July 30, 2016

Federal Advocacy Center


MABE's Federal Advocacy Program and Services

MABE's Federal Relations Network (FRN) Committee meets throughout the year to discuss pending issues and coordinate meetings on Capitol Hill. The committee is comprised of board members appointed to represent the association in advocating the positions of MABE and the National School Boards Association (NSBA) to Maryland's federal delegation, including our two U.S. Senators and eight members of the U.S. House of Representatives. In addition, MABE representatives attend the annual NSBA's Advocacy Institute (formerly FRN Conference) in Washington D.C., and participate in the "Day on the Hill" congressional office visits.

MABE encourages all boards of education to participate in MABE's FRN committee and NSBA's Advocacy Institute to engage in advocacy at the federal level. Only through these continuous efforts can we ensure that our federal officials are well informed on the priorities and perspectives of local boards of education and the fiscal and policy issues arising under the myriad federal programs impacting public education.

MABE's Federal Advocacy Center features current MABE and NSBA lobbying activities and resources on priority issues.  

For additional information, contact John Woolums, MABE's Director of Governmental Relations at (410) 841-5414 or jwoolums@mabe.org. 

Federal Highlights

The Every Student Succeeds Act

NEW – MABE Presentation – "From NCLB to ESSA … An Introduction to the Every Student Succeeds Act

The passage of the Every Student Succeeds Act (ESSA), signed by President Obama on December 10, 2015, represents a comprehensive revision of the Elementary and Secondary Education Act (ESEA), which since 2002 has been known as the No Child Left Behind Act (NCLB). MABE and the National School Boards Association (NSBA) agree that ESSA provides a historic opportunity for school boards across the country to help shape how this law will impact their schools, teachers and students. Unlike NCLB, ESSA reduces the specificity of federal requirements while increasing the ability of States and school systems to define how school boards individual schools are held accountable for student achievement. With the passage of this law, the U.S. Department of Education (USDE) and States are now embarking on the work to implement its provisions.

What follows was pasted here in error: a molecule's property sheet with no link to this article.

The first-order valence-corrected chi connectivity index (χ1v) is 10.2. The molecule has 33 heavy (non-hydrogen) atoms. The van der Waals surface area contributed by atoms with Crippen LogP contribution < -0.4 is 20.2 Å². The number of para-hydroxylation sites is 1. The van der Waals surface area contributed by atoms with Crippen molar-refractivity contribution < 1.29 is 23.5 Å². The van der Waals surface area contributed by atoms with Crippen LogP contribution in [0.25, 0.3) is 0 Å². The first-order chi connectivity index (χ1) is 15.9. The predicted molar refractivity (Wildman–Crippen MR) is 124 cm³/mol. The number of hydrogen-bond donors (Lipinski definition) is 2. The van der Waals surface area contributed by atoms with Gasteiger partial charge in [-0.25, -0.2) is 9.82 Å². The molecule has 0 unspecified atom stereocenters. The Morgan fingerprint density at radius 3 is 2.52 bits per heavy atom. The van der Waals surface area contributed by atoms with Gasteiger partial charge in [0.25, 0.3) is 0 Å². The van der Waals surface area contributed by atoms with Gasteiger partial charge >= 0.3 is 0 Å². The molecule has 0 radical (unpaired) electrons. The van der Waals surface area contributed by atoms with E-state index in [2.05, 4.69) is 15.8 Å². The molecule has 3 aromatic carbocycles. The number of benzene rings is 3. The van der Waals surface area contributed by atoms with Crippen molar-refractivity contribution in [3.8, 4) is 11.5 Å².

It is important to note that while ESSA has passed Congress, the U.S. Department of Education (USDE) must publish regulations, guidance and program applications that will shape requirements for States, school districts and schools under the law. The law requires USDE to finalize regulations within one year of the passage of ESSA. Under the rulemaking process, a proposed regulation, referred to as a Notice of Proposed Rulemaking (NPRM) must be issued. An NPRM is a draft regulation that is open for public comment. In addition to the typical NPRM process, ESSA requires the Department to conduct negotiated rulemaking on a subset of statutory requirements, including standards, assessments and supplement/not supplant requirements. The standards and assessments are those which States are required to adopt under Title I.

ESSA Negotiated Rulemaking Update

The ESSA negotiated rulemaking committee completed its third and final session on April 19, 2016, coming to consensus on the assessment (testing) issues but failing to reach agreement on supplement, not supplant (ESSA provisions requiring that federal Title I funds be used in addition to state and local education investments and not as a substitute for such). The U.S. Department of Education (the Department) is bound to the agreement on the assessment regulations.

However, because consensus was not reached on supplement, not supplant issues, the Secretary of Education can proceed in publishing those regulations without being bound to the negotiations or the draft regulations discussed during negotiations.

MSDE Resources

NSBA Resources

U.S. Dept. of Education Resources